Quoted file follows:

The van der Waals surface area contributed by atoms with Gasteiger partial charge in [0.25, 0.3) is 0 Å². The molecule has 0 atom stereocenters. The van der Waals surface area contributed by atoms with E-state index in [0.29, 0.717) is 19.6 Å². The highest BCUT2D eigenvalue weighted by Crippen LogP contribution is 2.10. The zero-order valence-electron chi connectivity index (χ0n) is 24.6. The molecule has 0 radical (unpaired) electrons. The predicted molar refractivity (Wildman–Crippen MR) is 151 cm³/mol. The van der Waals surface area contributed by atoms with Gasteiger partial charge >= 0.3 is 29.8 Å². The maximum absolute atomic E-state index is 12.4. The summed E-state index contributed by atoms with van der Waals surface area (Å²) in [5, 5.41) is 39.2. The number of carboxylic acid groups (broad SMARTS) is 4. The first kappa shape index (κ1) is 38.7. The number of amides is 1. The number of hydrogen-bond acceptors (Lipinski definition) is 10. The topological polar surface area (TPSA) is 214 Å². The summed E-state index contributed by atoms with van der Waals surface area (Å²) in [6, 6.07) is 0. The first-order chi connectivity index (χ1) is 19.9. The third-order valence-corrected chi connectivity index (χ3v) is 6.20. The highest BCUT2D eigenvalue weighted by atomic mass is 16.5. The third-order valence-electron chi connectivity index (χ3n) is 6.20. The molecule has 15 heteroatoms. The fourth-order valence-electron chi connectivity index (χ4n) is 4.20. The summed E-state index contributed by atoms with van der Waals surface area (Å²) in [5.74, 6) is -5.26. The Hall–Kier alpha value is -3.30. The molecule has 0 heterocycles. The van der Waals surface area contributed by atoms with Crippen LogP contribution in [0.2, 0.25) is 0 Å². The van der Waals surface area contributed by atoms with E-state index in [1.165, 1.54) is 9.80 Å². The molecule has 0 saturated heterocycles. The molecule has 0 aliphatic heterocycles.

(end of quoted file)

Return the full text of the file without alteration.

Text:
The van der Waals surface area contributed by atoms with Gasteiger partial charge in [0.25, 0.3) is 0 Å². The molecule has 0 atom stereocenters. The van der Waals surface area contributed by atoms with E-state index in [0.29, 0.717) is 19.6 Å². The highest BCUT2D eigenvalue weighted by Crippen LogP contribution is 2.10. The zero-order valence-electron chi connectivity index (χ0n) is 24.6. The molecule has 0 radical (unpaired) electrons. The predicted molar refractivity (Wildman–Crippen MR) is 151 cm³/mol. The van der Waals surface area contributed by atoms with Gasteiger partial charge >= 0.3 is 29.8 Å². The maximum absolute atomic E-state index is 12.4. The summed E-state index contributed by atoms with van der Waals surface area (Å²) in [5, 5.41) is 39.2. The number of carboxylic acid groups (broad SMARTS) is 4. The first kappa shape index (κ1) is 38.7. The number of amides is 1. The number of hydrogen-bond acceptors (Lipinski definition) is 10. The topological polar surface area (TPSA) is 214 Å². The summed E-state index contributed by atoms with van der Waals surface area (Å²) in [6, 6.07) is 0. The first-order chi connectivity index (χ1) is 19.9. The third-order valence-corrected chi connectivity index (χ3v) is 6.20. The highest BCUT2D eigenvalue weighted by atomic mass is 16.5. The third-order valence-electron chi connectivity index (χ3n) is 6.20. The molecule has 15 heteroatoms. The fourth-order valence-electron chi connectivity index (χ4n) is 4.20. The summed E-state index contributed by atoms with van der Waals surface area (Å²) in [5.74, 6) is -5.26. The Hall–Kier alpha value is -3.30. The molecule has 0 heterocycles. The van der Waals surface area contributed by atoms with Crippen LogP contribution in [0.2, 0.25) is 0 Å². The van der Waals surface area contributed by atoms with E-state index in [1.165, 1.54) is 9.80 Å². The molecule has 0 saturated heterocycles. The molecule has 0 aliphatic heterocycles.